Vedanta and Self-responsibility

Vedanta solves this difficulty by saying that each of these germ-plasms or germ-cells is nothing but the subtle form of a reincarnating individual, containing potentially all the experiences, characters, tendencies, and desires which one had in one’s previous life. It existed before the birth of the body and it will continue after the death of the body.

This germ or subtle body is not the same as the astral body of the Theosophists, or the double of the metaphysical thinkers or the disembodied spirit of the Spiritualists; but it is an ethereal center of activity-physical, mental and organic. It is a center which possesses the tendency to manifest these powers on different planes of existence. It contains the minute particles of matter or ethereal substance and the life principle or vital energy by which we live and move. It also possesses the mental powers and sense powers; but all these remain latent, just as in a seed we see that the powers of growth, of assimilation and of producing flowers and fruits are latent.

At the time of death the individual soul contracts and remains in the form of a germ of life. It is for this reason, Vedanta teaches, that it is neither the will of God nor the fault of the parents that forms the characters of children, but each child is responsible for its tendencies, capacities, powers and character. It is its own “Karma” or past actions that make a child a murderer or a saint, virtuous or sinful. The stored-up potentialities in a subtle body manifest in the character of an individual.

The argument advanced by the supporters of the theory of hereditary transmission does not furnish a satisfactory explanation of the cause of the inequalities and diversities of the universe. Why is it that the children of the same parents show a marked dissimilarity to their parents and to each other?

Why do twins develop into dissimilar characters and possess opposite qualities, although they are born of the same parents at the same time and brought up under similar conditions and environments? How can heredity explain such cases? Suppose a man has five children; one is honest and saintly, another is an idiot, the third becomes a murderer, the fourth a genius or prodigy, and the fifth a cripple and diseased. Who made these dissimilarities? They cannot be accidents.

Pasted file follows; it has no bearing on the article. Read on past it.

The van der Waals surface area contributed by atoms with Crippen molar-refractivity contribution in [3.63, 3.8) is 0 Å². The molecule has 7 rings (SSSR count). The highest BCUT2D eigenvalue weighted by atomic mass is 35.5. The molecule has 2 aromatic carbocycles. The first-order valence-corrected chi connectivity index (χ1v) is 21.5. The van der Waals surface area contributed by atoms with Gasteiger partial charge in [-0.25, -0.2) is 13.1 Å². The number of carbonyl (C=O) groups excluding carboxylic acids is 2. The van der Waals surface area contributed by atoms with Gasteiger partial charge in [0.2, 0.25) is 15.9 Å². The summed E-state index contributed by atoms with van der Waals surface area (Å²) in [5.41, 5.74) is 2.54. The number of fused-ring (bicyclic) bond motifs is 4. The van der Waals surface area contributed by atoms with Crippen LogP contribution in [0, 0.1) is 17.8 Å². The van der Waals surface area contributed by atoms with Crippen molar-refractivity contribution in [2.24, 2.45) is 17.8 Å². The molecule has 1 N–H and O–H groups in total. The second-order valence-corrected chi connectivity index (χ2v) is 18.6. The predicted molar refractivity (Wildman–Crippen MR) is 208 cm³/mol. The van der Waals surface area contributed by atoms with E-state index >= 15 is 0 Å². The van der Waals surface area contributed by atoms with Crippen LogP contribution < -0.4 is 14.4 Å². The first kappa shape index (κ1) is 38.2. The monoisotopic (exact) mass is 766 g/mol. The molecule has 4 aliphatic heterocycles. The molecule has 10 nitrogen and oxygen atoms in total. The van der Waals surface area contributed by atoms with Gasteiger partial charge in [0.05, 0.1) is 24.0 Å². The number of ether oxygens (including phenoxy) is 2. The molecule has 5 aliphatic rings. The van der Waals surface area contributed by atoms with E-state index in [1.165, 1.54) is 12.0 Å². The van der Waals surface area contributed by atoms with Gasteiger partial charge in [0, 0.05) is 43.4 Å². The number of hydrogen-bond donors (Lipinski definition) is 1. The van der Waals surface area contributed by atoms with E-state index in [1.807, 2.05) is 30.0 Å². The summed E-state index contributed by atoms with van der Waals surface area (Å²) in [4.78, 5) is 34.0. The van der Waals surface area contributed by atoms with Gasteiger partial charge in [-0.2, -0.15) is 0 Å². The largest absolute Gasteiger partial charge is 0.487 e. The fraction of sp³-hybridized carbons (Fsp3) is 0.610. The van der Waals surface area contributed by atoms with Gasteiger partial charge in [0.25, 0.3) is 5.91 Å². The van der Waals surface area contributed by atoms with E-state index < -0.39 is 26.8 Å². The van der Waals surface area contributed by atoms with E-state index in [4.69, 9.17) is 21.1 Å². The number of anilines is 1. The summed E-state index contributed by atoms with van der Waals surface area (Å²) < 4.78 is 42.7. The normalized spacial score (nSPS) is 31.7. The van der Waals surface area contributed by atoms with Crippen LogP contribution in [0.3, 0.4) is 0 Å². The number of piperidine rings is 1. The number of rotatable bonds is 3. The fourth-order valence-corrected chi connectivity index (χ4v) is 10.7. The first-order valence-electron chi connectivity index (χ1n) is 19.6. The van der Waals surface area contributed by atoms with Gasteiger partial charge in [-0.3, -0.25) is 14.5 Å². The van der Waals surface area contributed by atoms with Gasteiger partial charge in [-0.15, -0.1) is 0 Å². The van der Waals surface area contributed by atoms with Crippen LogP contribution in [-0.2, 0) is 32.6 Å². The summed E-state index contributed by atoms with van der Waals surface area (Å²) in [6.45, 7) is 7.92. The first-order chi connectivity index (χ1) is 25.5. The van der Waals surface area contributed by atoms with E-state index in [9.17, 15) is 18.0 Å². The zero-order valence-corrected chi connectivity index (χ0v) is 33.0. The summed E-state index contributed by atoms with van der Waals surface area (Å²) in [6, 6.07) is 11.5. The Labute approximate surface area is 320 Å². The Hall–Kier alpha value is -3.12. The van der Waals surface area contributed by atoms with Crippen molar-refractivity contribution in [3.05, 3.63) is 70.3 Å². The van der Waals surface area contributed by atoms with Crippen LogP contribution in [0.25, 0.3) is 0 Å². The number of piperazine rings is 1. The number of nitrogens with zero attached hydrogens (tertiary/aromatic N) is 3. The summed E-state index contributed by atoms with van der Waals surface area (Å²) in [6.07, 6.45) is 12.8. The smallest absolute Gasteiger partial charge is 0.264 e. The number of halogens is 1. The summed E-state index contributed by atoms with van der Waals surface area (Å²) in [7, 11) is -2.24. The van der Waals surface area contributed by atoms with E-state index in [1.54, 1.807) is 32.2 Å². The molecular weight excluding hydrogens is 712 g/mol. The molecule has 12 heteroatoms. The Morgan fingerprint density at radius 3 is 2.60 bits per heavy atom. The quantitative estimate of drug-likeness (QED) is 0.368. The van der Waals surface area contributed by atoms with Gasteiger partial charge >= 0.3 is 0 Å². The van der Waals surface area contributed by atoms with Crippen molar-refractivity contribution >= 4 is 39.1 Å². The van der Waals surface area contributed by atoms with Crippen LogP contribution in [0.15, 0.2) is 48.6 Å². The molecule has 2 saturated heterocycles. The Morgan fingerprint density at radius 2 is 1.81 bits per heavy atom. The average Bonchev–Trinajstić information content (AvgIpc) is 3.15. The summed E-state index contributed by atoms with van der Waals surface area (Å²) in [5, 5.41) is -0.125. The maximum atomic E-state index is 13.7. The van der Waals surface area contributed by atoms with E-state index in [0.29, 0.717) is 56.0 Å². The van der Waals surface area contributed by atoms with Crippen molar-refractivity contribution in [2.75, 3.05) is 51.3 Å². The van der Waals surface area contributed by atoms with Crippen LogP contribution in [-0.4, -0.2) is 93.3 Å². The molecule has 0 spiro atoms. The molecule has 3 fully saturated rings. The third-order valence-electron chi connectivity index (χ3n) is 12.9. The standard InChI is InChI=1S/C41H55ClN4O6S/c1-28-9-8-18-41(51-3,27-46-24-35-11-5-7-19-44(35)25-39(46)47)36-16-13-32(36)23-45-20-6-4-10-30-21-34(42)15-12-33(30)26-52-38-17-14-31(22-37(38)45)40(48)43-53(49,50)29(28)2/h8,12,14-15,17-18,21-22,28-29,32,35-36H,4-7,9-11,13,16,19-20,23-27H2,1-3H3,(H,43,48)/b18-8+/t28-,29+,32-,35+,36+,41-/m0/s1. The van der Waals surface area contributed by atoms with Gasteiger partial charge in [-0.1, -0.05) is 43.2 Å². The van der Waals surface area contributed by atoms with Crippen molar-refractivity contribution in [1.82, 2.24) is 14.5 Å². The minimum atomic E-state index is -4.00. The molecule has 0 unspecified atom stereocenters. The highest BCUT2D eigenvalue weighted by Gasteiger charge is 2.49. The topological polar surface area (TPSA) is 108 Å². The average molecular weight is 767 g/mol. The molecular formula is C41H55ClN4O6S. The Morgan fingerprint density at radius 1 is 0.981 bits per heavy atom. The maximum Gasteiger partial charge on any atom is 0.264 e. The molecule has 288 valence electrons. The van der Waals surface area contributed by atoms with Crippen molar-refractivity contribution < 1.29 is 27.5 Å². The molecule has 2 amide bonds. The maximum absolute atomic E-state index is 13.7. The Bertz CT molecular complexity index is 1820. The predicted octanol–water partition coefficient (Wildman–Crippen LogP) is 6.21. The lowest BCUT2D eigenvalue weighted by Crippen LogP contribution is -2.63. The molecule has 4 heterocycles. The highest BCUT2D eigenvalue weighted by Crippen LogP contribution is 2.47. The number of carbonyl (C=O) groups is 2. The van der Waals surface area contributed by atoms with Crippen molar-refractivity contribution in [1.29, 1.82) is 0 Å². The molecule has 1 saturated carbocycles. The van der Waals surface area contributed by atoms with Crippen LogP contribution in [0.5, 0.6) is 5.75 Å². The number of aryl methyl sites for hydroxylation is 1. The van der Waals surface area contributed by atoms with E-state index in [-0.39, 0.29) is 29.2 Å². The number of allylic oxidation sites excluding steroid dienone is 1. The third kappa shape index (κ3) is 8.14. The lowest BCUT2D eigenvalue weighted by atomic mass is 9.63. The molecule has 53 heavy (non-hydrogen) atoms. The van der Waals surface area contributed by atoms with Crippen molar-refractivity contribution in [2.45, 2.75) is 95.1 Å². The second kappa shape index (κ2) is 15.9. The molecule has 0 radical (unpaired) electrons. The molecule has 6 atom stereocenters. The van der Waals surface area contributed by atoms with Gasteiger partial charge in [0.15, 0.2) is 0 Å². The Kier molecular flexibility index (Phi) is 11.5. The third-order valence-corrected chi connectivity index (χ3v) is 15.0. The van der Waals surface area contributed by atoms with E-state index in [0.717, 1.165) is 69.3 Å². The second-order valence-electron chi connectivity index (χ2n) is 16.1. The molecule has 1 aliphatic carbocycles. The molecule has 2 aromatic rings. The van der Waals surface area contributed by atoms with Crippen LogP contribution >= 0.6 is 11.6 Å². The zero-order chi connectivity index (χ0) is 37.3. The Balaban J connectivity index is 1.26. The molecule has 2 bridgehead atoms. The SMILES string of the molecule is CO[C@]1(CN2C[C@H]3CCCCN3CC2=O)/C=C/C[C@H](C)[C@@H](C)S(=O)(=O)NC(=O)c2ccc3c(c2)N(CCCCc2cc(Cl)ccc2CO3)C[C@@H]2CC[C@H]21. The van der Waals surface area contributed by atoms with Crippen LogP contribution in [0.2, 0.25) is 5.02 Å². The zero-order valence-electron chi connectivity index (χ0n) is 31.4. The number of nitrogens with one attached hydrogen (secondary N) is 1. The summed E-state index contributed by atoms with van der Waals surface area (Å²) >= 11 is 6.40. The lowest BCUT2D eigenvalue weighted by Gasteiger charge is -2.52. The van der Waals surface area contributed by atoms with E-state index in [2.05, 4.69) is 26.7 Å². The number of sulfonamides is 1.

There is no such thing as an accident. Every event of the universe is bound by the law of cause and effect. There must be some cause of these inequalities. Who made one honest and saintly, another an idiot, and so forth? Parents? That cannot be. They never dreamed that they would beget a murderer or a villain or an idiot. On the contrary, all parents wish their children to be the best and happiest. But in spite of such desires they get such children. Why? What is the cause? Does the theory of heredity explain it? No, not at all. Suppose a man, twenty-four years old, who has certain traits, like musical or artistic talents, such as painting and so on, has a crooked nose and other peculiarities, like cross-eyes, which resemble those of his grandfather. Suppose his grandfather died six years before he was born. Now, those who believe in the theory of heredity will say that this young man inherited all these peculiarities from his grandfather. When did he inherit? His grandfather had died six years before he was born. He inherited, of course, in the form of that germ. What is that germ like?

A minute protoplasm, a jelly-like substance, and if you examine it with a powerful microscope you will hardly find any difference between it and the proto-plasmic germ of a dog, or of a cat, or of a tree. It is smaller than a pin’s head. And in that state this young man inherited all these peculiarities from his grandfather; or, in other words, before he had a nose, he got a crooked nose; before he had eyes, he inherited cross-eyes, and before he had any brain, he inherited all the wonderful powers-his musical and artistic talents. Does it not seem absurd to you? Even if we admit this theory of heredity, then what do we understand? That the whole of this young man existed in the form of a protoplasm before he was born. His cross-eyes, his crooked nose, his artistic talents–all these pre-existed in the form of a protoplasmic cell.

This leads up to the same thing which is taught by the theory of Reincarnation, or, in other words, if it be possible for this young man to remain in the form of a protoplasm and inherit all these things before his birth, why cannot we believe that the soul or the subtle body of this young man possessed them from the very beginning? According to Vedanta this young man was not the creature of his grandfather, but he had his own independent existence; only by coming through the channel of his parents he had received certain characteristic impressions, just as a tree in its process of growth will receive from the environments certain peculiarities when it assimilates those properties.